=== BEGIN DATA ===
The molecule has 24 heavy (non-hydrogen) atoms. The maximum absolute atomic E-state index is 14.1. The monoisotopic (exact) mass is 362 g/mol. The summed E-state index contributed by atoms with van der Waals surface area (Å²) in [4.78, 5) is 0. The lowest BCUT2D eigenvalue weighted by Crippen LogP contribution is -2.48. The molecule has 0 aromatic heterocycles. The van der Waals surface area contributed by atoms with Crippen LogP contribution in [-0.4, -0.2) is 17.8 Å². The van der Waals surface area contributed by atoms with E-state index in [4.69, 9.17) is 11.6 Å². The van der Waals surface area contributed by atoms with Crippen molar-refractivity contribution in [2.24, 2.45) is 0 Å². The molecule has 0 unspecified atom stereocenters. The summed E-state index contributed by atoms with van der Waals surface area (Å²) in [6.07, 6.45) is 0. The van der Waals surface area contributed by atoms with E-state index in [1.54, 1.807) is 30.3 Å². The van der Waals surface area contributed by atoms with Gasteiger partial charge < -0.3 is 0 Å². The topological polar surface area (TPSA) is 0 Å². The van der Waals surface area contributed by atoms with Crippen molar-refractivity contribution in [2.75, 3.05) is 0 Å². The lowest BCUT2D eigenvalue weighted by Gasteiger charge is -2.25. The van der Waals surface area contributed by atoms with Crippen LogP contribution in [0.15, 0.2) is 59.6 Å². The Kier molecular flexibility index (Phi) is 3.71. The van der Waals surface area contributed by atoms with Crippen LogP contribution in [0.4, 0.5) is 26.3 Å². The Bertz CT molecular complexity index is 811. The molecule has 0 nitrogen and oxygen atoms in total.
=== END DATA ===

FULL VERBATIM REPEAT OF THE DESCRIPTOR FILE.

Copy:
The molecule has 24 heavy (non-hydrogen) atoms. The maximum absolute atomic E-state index is 14.1. The monoisotopic (exact) mass is 362 g/mol. The summed E-state index contributed by atoms with van der Waals surface area (Å²) in [4.78, 5) is 0. The lowest BCUT2D eigenvalue weighted by Crippen LogP contribution is -2.48. The molecule has 0 aromatic heterocycles. The van der Waals surface area contributed by atoms with Crippen LogP contribution in [-0.4, -0.2) is 17.8 Å². The van der Waals surface area contributed by atoms with E-state index in [4.69, 9.17) is 11.6 Å². The van der Waals surface area contributed by atoms with Crippen molar-refractivity contribution in [2.24, 2.45) is 0 Å². The molecule has 0 unspecified atom stereocenters. The summed E-state index contributed by atoms with van der Waals surface area (Å²) in [6.07, 6.45) is 0. The van der Waals surface area contributed by atoms with E-state index in [1.54, 1.807) is 30.3 Å². The van der Waals surface area contributed by atoms with Gasteiger partial charge < -0.3 is 0 Å². The topological polar surface area (TPSA) is 0 Å². The van der Waals surface area contributed by atoms with Crippen molar-refractivity contribution in [2.75, 3.05) is 0 Å². The lowest BCUT2D eigenvalue weighted by Gasteiger charge is -2.25. The van der Waals surface area contributed by atoms with Crippen LogP contribution in [0.15, 0.2) is 59.6 Å². The Kier molecular flexibility index (Phi) is 3.71. The van der Waals surface area contributed by atoms with Crippen LogP contribution in [0.4, 0.5) is 26.3 Å². The Bertz CT molecular complexity index is 811. The molecule has 0 nitrogen and oxygen atoms in total.